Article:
The singer Michael Bolton had a charity event every year.
He would combine tennis and softball before the big dinner. One year tennis great Chris Evert was there. Another year he played doubles with Andre Agassi. Andre was a stitch. He would act like he couldn't play that well until someone fell for it and he would whizz a ball right by their head.
On the softball diamond, Michael would play third base. And since he and I had become friends, I played the outfield on his team.
Huge crowds would watch the games.
The softball games and the tennis matches were played during the day with the charity dinner at night and it was at one of those events I met Joe DiMaggio.
The Yankee Clipper. One of the greatest Yankees ever. Let's count them off. As far as legends go, there was the Babe, Lou Gehrig, Mickey Mantle and Joltin' Joe. Some people would throw Yogi Berra in with the legends, and I wouldn't argue with you, but the Mount Rushmore guys are the four I mentioned.
In baseball history, Joe's name is said in hushed tones. Three time Most Valuable Player with a slew of sterling statistics. Joe played on nine winning World Series teams, had that 56 game hitting streak, and is a Hall of Famer. Plus, don't forget, married Marilyn Monroe.
Michael sat me next to him at a dinner the night before the BIG charity dinner.
It was 1995 and the Yankees were in the playoffs. They were playing the Seattle Mariners and it seemed the game was on every television in the restaurant. Everyone wanted to talk baseball with Joe but he would have none of it. People would come up to the table and Joe's one word responses sent them away empty handed. It was kinda fun to watch.
I learned something that night.
Joe ordered Parmesan cheese. Not the kind most people sprinkle on their spaghetti but the real stuff. Parmesan cheese that came in chunks. He would dip it in olive oil before eating it. Joe was old school and I found myself ordering and doing the same. Copying Joe. I learned something else that night. Don't talk baseball with Joe DiMaggio. But what to do? I said to him, "I love the ties you wore. The ones I would see you wearing in pictures from when you played with the Yankees. Where'd you buy them?"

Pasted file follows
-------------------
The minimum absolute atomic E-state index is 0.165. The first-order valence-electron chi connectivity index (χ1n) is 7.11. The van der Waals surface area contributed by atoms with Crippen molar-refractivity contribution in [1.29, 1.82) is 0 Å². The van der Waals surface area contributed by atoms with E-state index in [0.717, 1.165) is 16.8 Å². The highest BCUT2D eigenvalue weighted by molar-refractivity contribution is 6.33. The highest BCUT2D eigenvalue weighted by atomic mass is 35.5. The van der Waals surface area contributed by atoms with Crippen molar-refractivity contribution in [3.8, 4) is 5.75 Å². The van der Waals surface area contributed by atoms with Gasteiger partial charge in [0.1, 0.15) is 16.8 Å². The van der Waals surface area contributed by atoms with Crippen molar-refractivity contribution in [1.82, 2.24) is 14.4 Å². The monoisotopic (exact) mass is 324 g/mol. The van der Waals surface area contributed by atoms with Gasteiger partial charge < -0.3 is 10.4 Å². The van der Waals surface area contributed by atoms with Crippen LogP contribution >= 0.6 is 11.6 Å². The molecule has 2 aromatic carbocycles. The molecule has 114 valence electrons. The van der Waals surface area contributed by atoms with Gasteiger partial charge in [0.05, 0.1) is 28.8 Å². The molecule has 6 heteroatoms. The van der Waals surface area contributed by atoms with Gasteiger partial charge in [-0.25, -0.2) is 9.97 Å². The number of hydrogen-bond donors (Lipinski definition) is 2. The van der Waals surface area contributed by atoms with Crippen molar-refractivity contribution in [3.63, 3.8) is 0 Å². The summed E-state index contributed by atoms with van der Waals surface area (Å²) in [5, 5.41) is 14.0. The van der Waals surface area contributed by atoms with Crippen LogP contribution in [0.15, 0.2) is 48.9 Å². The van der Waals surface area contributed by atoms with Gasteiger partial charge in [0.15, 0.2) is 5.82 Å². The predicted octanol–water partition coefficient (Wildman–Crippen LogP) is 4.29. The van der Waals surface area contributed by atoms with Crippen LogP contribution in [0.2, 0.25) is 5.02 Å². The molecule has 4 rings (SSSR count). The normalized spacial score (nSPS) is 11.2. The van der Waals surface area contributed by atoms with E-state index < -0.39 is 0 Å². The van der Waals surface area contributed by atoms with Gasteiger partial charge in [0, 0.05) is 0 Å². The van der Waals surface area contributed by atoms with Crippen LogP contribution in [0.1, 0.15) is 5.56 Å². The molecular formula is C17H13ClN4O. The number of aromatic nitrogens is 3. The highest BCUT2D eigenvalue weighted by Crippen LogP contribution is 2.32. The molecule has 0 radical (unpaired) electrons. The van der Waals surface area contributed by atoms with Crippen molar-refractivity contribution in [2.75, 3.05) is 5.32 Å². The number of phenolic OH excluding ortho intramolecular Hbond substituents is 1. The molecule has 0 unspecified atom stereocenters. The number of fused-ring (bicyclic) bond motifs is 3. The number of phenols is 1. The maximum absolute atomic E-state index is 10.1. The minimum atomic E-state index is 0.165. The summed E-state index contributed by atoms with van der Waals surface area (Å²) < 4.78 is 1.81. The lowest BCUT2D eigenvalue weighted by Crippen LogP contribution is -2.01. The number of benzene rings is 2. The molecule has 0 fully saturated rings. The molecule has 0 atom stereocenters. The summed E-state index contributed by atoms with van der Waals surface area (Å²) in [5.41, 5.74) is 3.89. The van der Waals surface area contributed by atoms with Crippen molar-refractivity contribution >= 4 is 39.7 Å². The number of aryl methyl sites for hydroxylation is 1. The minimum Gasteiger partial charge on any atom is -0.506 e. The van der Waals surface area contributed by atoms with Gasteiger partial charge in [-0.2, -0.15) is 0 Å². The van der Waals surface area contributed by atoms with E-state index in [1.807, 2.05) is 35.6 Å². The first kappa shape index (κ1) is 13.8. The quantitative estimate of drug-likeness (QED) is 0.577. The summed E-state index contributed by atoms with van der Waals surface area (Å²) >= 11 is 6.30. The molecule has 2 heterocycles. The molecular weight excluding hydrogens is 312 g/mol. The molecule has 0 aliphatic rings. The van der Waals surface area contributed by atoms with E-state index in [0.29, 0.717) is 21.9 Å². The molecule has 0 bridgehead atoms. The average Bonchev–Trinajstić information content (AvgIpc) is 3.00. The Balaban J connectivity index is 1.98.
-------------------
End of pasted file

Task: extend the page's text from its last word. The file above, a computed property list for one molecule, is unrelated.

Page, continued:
"Oh, I didn't buy them," Joe said. "People would send them to me. I used to spread them out on the bed in the hotel room to help me decide which one I would wear that day." "Well, I would look for ties like that to wear," I said. He smiled again. We spent the whole night talking about ties. When the evening ended I had made a new friend.
Cut ahead a year or so and I was at a BAT dinner at the Marriott Marquis hotel in Times Square. BAT stands for Baseball Assistance Team. Say, if a player (and not a star) dies, and his family is having trouble coming up with the money for a casket or if they have a big hospital bill to pay, BAT helps them out.
The place was crawling with Hall of Fame players.
I was the guest of one of my heroes, Hall of Fame pitcher, St. Louis Cardinal great Bob Gibson. How big a hero? One of my twins is Miles Gibson McEwen, for Bob. He doesn't drink beer or wine or hard liquor. But. Bob drinks champagne. So guess what we drank? And I'm getting looped. Around nine, before I got really toasted, I left. I had to get up at four in the morning.
I head out and was waiting at the elevator bank when one stopped and the doors opened. I was about to get in when I noticed there were four big bodyguards in it, and one of them said, "This car is taken." From behind them I hear a voice say, "No, he's alright."
Before I could say anything, Joe added, "Nice tie."
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